19. I don't think that looking at the average percentage more earned by going to college/getting a degree is a good way to understand what the value of a degree is or where that value comes from. Useless degrees impact the average, but I doubt they impact it as much as something like an engineering degree that leads people to earn 100-200k per year. Those engineering degrees are what increase the average earnings by 40%, and it would be much higher without the useless degrees to balance the average out a bit. The act of going to college and the paper you may receive at the end isn't what makes you valuable- it's a combination of what you learned, how you apply it, and whether or not that degree gives you access to a previously inaccessible market for your knowledge and labor. Gender studies degrees don't give you access to a new market (unless one is artificially created by institutions), they do not teach you valuable information, and they do not teach you how to apply what you know to solve actual problems or create new things.

  20. Overall, great video. One thing that could use more support though is the claim that the transfer in purchasing power goes from the working class to the middle class. The mechanism you discuss for this is that government's inflationary spending lowers the purchasing power of the working class.

    But because inflation devalues all money more or less equally (ignoring variations in the increased cost of different goods), surely inflation hits a stratum of society proportional to their savings, right? And surely the top 5% of the country ('the investment class') have the most savings, right? So wouldn't it be more true to say that the transfer in purchasing power goes from the investment class to the middle class? If not, I'd like to know why.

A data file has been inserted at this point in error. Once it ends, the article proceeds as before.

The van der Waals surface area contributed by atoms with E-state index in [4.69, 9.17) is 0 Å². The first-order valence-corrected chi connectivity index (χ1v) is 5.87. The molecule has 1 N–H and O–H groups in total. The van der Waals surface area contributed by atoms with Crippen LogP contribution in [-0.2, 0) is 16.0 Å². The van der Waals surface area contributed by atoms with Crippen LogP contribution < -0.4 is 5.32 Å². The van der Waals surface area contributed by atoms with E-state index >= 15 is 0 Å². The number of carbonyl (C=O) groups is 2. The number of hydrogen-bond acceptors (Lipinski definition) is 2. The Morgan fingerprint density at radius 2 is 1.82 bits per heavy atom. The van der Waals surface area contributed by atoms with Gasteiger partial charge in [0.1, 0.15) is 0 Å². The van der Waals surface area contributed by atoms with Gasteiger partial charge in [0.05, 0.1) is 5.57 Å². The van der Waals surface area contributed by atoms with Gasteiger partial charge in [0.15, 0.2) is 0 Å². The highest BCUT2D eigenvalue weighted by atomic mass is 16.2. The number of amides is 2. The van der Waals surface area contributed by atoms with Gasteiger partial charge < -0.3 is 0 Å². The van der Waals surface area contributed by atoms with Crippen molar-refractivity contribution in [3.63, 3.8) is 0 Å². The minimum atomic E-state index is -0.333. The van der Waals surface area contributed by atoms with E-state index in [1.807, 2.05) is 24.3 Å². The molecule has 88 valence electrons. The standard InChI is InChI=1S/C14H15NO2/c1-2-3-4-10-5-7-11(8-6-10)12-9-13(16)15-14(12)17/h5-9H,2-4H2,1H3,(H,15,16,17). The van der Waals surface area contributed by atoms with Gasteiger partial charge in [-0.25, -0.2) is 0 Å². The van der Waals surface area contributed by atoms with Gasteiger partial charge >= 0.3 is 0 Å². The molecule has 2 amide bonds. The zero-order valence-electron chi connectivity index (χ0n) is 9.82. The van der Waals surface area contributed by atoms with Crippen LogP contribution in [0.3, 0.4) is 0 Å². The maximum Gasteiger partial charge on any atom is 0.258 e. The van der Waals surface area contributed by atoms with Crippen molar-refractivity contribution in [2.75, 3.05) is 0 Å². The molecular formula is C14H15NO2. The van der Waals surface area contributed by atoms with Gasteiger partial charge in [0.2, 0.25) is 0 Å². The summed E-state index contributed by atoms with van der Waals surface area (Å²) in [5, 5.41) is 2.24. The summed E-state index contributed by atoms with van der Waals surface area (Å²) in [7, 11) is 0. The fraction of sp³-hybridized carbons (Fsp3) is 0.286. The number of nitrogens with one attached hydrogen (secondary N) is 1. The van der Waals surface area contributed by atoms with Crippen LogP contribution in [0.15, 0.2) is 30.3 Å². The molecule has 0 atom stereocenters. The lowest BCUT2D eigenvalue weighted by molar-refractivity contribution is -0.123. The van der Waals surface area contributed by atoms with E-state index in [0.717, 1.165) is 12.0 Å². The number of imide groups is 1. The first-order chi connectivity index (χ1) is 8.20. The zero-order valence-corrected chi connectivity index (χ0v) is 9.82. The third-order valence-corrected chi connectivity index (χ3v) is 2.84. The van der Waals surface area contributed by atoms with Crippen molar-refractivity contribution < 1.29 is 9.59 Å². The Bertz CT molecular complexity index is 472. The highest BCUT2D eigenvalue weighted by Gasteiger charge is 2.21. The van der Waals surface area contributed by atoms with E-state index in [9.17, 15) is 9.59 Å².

I'm sympathetic to your claims, but this just felt like a hole in the 'working class -> wealth transfer -> middle class' narrative to me. If the cost of inflation is predominantly paid for by those with savings, and the working class has the least savings, then wouldn't they be the least effected?

    Perhaps it's this premise — "the cost of inflation is predominantly paid for by those with savings" — that's wrong. Maybe it's more accurate to model inflation as a % increase on the cost of food and gas (the daily essentials) and consumer goods. If everyone's food and gas costs increase by, say 10%, then that's a bit like leveling a $1000 monthly tax on everyone equally — where that's a drop in the bucket to the investment class and devastating to the working class. Do I have that right?

  21. We all know that no matter how much money the government throws at social justice majors, productivity won't go up.

    In fact, since all it does is create a "professional complainer", it destroys productivity.

    So according to that MMT, student loan forgiveness will cause massive inflation.

    And that will hurt everyone else.